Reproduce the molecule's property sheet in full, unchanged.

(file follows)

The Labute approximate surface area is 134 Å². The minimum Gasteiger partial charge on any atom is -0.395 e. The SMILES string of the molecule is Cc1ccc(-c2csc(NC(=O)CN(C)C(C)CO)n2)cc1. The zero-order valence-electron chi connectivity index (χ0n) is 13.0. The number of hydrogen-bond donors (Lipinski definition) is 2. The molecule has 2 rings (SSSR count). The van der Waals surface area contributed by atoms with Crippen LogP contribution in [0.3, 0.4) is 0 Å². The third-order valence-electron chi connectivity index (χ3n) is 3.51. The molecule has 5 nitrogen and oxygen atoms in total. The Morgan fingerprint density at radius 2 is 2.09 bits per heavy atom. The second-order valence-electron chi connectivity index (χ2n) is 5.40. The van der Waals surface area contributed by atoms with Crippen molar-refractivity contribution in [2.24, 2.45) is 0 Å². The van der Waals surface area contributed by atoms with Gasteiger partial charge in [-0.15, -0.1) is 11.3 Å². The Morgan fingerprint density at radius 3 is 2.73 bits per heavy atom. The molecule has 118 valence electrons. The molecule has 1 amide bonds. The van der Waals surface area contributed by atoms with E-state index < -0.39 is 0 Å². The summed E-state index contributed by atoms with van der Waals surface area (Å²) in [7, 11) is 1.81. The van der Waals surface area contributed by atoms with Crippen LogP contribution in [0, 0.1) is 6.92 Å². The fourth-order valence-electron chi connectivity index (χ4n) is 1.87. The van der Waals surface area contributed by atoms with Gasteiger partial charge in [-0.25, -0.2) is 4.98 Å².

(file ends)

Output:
The Labute approximate surface area is 134 Å². The minimum Gasteiger partial charge on any atom is -0.395 e. The SMILES string of the molecule is Cc1ccc(-c2csc(NC(=O)CN(C)C(C)CO)n2)cc1. The zero-order valence-electron chi connectivity index (χ0n) is 13.0. The number of hydrogen-bond donors (Lipinski definition) is 2. The molecule has 2 rings (SSSR count). The van der Waals surface area contributed by atoms with Crippen LogP contribution in [0.3, 0.4) is 0 Å². The third-order valence-electron chi connectivity index (χ3n) is 3.51. The molecule has 5 nitrogen and oxygen atoms in total. The Morgan fingerprint density at radius 2 is 2.09 bits per heavy atom. The second-order valence-electron chi connectivity index (χ2n) is 5.40. The van der Waals surface area contributed by atoms with Crippen molar-refractivity contribution in [2.24, 2.45) is 0 Å². The van der Waals surface area contributed by atoms with Gasteiger partial charge in [-0.15, -0.1) is 11.3 Å². The Morgan fingerprint density at radius 3 is 2.73 bits per heavy atom. The molecule has 118 valence electrons. The molecule has 1 amide bonds. The van der Waals surface area contributed by atoms with E-state index < -0.39 is 0 Å². The summed E-state index contributed by atoms with van der Waals surface area (Å²) in [7, 11) is 1.81. The van der Waals surface area contributed by atoms with Crippen LogP contribution in [0, 0.1) is 6.92 Å². The fourth-order valence-electron chi connectivity index (χ4n) is 1.87. The van der Waals surface area contributed by atoms with Gasteiger partial charge in [-0.25, -0.2) is 4.98 Å².